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Industrial Microbiology. Definitions Fermentation Products Environmental roles of microorganisms Microbiology and quality assurance Identification of Microbes Microbial Indicator Species. I. Definitions. Industrial microbiology

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industrial microbiology
Industrial Microbiology
  • Definitions
  • Fermentation Products
  • Environmental roles of microorganisms
  • Microbiology and quality assurance
  • Identification of Microbes
  • Microbial Indicator Species
i definitions
I. Definitions
  • Industrial microbiology
    • The use of microorganisms to produce commercially valuable products
    • Industrial microbiology includes many areas, including food production, pharmaceuticals, fuel, bioremediation, and others
i definitions1
I. Definitions
  • Fermentation:The term can be used in two contexts
    • In its broad context, “fermentation” means the growth of microorganisms for the purpose of manufacturing a product
    • In its narrow context, “fermentation” refers to a specific set of metabolic pathways in which pyruvic acid is reduced to form reduced waste products, with the regeneration of NAD for glycolysis
i definitions2
I. Definitions
  • Fermentation medium
    • The medium or growth substrate on which the microorganism is grown
    • Some processes may use crude organic components as media; others may required more purified substrates
i definitions3
I. Definitions
  • Producer microorganism
    • The organism used for a particular process
    • Some are naturally occurring strains; others have been modified through genetic manipulation
  • Trophophase
    • The period of active growth of a microbe
    • Equivalent to the logarithmic (exponential) growth period
i definitions4
I. Definitions
  • Idiophase
    • The period following trophophase, during which microbial biomass production has peaked and no new net biomass is produced
    • Equivalent to stationary phase
  • Primary metabolites
    • Microbial products produced during trophophase
    • Examples include amino acids, nucleotides, fermentation end products, and many types of enzymes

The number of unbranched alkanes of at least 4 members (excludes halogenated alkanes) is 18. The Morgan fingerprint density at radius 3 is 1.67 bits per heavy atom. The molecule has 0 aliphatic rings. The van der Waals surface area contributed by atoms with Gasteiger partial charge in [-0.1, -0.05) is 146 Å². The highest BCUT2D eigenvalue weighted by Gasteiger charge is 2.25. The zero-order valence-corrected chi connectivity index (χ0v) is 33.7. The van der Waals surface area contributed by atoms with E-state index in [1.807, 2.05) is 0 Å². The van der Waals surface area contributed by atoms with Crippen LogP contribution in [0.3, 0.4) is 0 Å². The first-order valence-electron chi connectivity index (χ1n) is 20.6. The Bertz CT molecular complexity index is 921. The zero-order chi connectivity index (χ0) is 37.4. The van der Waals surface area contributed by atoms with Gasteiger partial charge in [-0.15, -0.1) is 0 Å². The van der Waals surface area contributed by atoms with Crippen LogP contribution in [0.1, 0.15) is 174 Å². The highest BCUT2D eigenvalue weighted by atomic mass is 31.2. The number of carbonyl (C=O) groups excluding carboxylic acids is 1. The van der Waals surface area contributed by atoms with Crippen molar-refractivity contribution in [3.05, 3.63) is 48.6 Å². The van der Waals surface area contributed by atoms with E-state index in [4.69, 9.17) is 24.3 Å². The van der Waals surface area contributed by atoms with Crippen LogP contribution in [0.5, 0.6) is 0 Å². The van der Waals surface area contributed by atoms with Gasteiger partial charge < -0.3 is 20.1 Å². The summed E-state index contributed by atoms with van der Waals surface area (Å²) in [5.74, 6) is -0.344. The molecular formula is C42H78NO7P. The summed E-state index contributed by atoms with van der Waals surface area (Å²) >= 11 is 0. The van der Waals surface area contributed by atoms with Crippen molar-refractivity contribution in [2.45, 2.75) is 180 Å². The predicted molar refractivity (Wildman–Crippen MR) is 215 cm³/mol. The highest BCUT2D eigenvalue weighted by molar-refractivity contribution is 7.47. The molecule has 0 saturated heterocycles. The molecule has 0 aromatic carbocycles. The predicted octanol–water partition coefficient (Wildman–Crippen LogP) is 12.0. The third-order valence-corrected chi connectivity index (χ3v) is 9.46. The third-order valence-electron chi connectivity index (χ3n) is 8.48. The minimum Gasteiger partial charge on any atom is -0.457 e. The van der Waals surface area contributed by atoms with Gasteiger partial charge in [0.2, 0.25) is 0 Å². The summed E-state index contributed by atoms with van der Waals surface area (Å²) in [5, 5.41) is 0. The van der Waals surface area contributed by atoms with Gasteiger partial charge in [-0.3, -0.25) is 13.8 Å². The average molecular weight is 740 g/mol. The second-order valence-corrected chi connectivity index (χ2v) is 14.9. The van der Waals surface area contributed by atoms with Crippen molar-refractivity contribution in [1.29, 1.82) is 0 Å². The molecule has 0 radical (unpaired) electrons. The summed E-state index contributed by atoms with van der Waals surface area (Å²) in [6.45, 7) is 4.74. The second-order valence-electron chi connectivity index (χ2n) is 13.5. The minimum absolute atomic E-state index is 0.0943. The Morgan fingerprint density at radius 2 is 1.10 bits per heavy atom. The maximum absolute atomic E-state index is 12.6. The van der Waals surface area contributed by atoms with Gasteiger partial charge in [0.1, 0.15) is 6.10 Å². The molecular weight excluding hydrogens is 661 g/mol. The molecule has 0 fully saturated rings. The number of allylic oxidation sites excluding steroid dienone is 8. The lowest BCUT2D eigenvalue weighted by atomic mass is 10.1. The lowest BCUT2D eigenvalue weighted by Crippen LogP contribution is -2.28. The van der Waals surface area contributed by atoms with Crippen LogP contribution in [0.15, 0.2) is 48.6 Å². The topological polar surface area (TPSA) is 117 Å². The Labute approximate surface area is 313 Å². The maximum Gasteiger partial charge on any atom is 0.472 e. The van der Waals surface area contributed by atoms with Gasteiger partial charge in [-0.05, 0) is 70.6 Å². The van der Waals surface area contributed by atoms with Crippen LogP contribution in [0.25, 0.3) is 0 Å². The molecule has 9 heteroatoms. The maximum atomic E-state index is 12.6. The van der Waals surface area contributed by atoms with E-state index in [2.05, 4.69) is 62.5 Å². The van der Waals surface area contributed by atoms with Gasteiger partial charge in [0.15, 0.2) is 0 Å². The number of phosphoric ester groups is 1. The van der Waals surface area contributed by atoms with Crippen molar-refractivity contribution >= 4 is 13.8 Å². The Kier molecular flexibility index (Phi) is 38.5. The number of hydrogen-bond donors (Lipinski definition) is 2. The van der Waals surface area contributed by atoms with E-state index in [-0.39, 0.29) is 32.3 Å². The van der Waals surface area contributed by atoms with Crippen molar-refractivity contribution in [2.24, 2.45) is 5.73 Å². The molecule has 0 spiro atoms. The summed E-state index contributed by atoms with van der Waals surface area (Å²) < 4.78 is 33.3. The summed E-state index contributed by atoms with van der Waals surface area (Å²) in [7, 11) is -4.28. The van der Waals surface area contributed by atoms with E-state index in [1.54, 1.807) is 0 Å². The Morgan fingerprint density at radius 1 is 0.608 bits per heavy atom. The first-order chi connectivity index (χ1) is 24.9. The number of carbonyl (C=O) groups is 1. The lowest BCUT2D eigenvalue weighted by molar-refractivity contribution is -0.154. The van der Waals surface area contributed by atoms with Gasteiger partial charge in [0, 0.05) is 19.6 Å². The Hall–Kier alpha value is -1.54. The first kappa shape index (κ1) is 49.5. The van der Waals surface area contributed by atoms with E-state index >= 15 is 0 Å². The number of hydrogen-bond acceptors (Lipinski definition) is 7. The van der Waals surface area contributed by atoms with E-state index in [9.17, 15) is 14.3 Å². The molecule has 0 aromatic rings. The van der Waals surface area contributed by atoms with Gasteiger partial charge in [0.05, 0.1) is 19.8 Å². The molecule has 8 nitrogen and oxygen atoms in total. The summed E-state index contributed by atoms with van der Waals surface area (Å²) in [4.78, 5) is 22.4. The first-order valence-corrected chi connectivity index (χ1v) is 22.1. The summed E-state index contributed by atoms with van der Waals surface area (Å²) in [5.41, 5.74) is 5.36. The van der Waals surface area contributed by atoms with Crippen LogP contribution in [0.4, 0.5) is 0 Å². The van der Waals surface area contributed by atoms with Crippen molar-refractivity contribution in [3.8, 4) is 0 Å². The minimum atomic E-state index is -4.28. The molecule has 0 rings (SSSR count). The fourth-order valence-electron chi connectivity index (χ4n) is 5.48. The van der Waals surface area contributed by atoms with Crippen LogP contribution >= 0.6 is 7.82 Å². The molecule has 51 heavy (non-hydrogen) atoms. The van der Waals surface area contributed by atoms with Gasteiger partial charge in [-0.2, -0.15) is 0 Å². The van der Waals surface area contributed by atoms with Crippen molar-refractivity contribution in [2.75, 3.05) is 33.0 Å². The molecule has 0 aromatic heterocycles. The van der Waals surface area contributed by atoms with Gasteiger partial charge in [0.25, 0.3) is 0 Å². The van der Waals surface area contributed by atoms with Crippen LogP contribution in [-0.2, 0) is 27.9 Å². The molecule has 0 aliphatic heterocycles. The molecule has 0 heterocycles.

i definitions5
I. Definitions
  • Secondary metabolites
    • Products produced during idiophase
    • Examples include many antibiotics and mycotoxins
  • Fermenter
    • A vessel in which fermentation is carried out
    • The fermenter must include systems to regulate key growth requirements, such as nutrient addition, temperature, oxygen, and pH
i definitions6
I. Definitions
  • Upstream processing
    • Components of the production system that occur prior to fermentation
    • Includes cleaning, formulation of the medium, sterilization of the vessel and medium, adding the medium and organism to the vessel, etc.
i definitions7
I. Definitions
  • Downstream processing
    • Components of the production system that occur after fermentation
    • Includes harvesting and purification of the product, disposal or the waste, etc.
    • Some products are intracellular, which means that the cells have to be harvested and lysed to release the product
    • Other products are secreted into the medium, from which they may be purified
fermentation products
Fermentation Products
  • Foods, beverages, food additives, dietary supplements
    • Examples are alcoholic beverages, fermented dairy products and other fermented foods, yeast breads, organic acids used in food production (such as citric acid), amino acids and vitamins
    • Single-cell protein (SCP) is protein derived directly from microbial sources for animal or human consumption
    • Food manufacturers must adhere strictly to the “Generally Recognized as Safe” list (GRAS), which lists the ingredients and additives that are approved for foods & beverages in the US
fermentation products1
Fermentation Products
  • Pharmaceuticals
    • Antibiotics, alkaloids, steroids, vaccines
    • Recombinant human proteins, such as insulin, growth hormone, and interferon
  • Microbial enzymes
    • “Bulk”enzymes, such as hydrolytic enzymes, can be used with minimal DSP in partially purified form
    • Other enzymes are highly purified for specialized purposes, such as restriction endonucleases
fermentation products2
Fermentation Products
  • Industrial chemicals and fuels